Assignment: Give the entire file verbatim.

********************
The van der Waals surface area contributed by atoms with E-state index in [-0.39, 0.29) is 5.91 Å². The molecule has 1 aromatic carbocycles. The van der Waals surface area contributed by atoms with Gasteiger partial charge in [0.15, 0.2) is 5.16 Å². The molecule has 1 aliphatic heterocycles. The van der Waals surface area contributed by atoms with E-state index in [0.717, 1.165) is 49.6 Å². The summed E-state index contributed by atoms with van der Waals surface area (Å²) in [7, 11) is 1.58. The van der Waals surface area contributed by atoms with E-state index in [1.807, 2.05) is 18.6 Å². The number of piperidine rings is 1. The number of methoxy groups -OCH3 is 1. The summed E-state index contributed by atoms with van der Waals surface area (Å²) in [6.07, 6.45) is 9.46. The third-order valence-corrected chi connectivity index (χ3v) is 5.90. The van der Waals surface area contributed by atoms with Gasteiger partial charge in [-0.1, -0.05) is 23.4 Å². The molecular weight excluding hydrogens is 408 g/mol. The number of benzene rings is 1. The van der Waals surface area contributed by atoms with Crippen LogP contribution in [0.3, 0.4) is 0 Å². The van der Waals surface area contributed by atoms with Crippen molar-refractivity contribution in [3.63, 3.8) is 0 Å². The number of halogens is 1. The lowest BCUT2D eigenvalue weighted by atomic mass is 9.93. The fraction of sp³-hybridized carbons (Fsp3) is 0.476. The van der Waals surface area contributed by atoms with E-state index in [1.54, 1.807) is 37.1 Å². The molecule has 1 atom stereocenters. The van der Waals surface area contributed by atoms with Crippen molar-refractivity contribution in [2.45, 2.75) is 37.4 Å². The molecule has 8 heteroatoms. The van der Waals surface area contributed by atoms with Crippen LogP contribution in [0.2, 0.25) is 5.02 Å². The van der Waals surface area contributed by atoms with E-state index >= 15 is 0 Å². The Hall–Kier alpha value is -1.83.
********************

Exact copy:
The van der Waals surface area contributed by atoms with E-state index in [-0.39, 0.29) is 5.91 Å². The molecule has 1 aromatic carbocycles. The van der Waals surface area contributed by atoms with Gasteiger partial charge in [0.15, 0.2) is 5.16 Å². The molecule has 1 aliphatic heterocycles. The van der Waals surface area contributed by atoms with E-state index in [0.717, 1.165) is 49.6 Å². The summed E-state index contributed by atoms with van der Waals surface area (Å²) in [7, 11) is 1.58. The van der Waals surface area contributed by atoms with E-state index in [1.807, 2.05) is 18.6 Å². The number of piperidine rings is 1. The number of methoxy groups -OCH3 is 1. The summed E-state index contributed by atoms with van der Waals surface area (Å²) in [6.07, 6.45) is 9.46. The third-order valence-corrected chi connectivity index (χ3v) is 5.90. The van der Waals surface area contributed by atoms with Gasteiger partial charge in [-0.1, -0.05) is 23.4 Å². The molecular weight excluding hydrogens is 408 g/mol. The number of benzene rings is 1. The van der Waals surface area contributed by atoms with Crippen LogP contribution in [0.3, 0.4) is 0 Å². The van der Waals surface area contributed by atoms with Crippen molar-refractivity contribution in [3.63, 3.8) is 0 Å². The number of halogens is 1. The lowest BCUT2D eigenvalue weighted by atomic mass is 9.93. The fraction of sp³-hybridized carbons (Fsp3) is 0.476. The van der Waals surface area contributed by atoms with E-state index in [1.54, 1.807) is 37.1 Å². The molecule has 1 atom stereocenters. The van der Waals surface area contributed by atoms with Crippen molar-refractivity contribution in [2.45, 2.75) is 37.4 Å². The molecule has 8 heteroatoms. The van der Waals surface area contributed by atoms with Crippen LogP contribution in [0.2, 0.25) is 5.02 Å². The van der Waals surface area contributed by atoms with E-state index >= 15 is 0 Å². The Hall–Kier alpha value is -1.83.